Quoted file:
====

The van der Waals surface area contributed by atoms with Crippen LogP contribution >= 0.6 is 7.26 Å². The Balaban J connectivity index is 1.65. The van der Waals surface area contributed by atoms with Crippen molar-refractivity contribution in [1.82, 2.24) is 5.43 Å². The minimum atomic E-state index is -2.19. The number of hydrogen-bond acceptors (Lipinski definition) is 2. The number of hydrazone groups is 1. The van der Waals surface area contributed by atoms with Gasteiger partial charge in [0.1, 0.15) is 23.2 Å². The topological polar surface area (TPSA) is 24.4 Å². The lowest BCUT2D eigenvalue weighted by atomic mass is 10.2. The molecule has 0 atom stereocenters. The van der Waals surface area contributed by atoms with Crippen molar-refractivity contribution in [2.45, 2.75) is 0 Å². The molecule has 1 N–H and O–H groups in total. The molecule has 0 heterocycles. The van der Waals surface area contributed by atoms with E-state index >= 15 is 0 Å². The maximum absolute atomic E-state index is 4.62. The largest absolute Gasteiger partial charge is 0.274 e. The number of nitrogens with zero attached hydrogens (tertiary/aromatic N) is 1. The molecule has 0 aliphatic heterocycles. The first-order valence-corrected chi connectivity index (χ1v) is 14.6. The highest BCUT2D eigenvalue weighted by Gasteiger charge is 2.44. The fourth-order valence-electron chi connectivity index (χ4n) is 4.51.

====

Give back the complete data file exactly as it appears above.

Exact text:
The van der Waals surface area contributed by atoms with Crippen LogP contribution >= 0.6 is 7.26 Å². The Balaban J connectivity index is 1.65. The van der Waals surface area contributed by atoms with Crippen molar-refractivity contribution in [1.82, 2.24) is 5.43 Å². The minimum atomic E-state index is -2.19. The number of hydrogen-bond acceptors (Lipinski definition) is 2. The number of hydrazone groups is 1. The van der Waals surface area contributed by atoms with Gasteiger partial charge in [0.1, 0.15) is 23.2 Å². The topological polar surface area (TPSA) is 24.4 Å². The lowest BCUT2D eigenvalue weighted by atomic mass is 10.2. The molecule has 0 atom stereocenters. The van der Waals surface area contributed by atoms with Crippen molar-refractivity contribution in [2.45, 2.75) is 0 Å². The molecule has 1 N–H and O–H groups in total. The molecule has 0 heterocycles. The van der Waals surface area contributed by atoms with E-state index >= 15 is 0 Å². The maximum absolute atomic E-state index is 4.62. The largest absolute Gasteiger partial charge is 0.274 e. The number of nitrogens with zero attached hydrogens (tertiary/aromatic N) is 1. The molecule has 0 aliphatic heterocycles. The first-order valence-corrected chi connectivity index (χ1v) is 14.6. The highest BCUT2D eigenvalue weighted by Gasteiger charge is 2.44. The fourth-order valence-electron chi connectivity index (χ4n) is 4.51.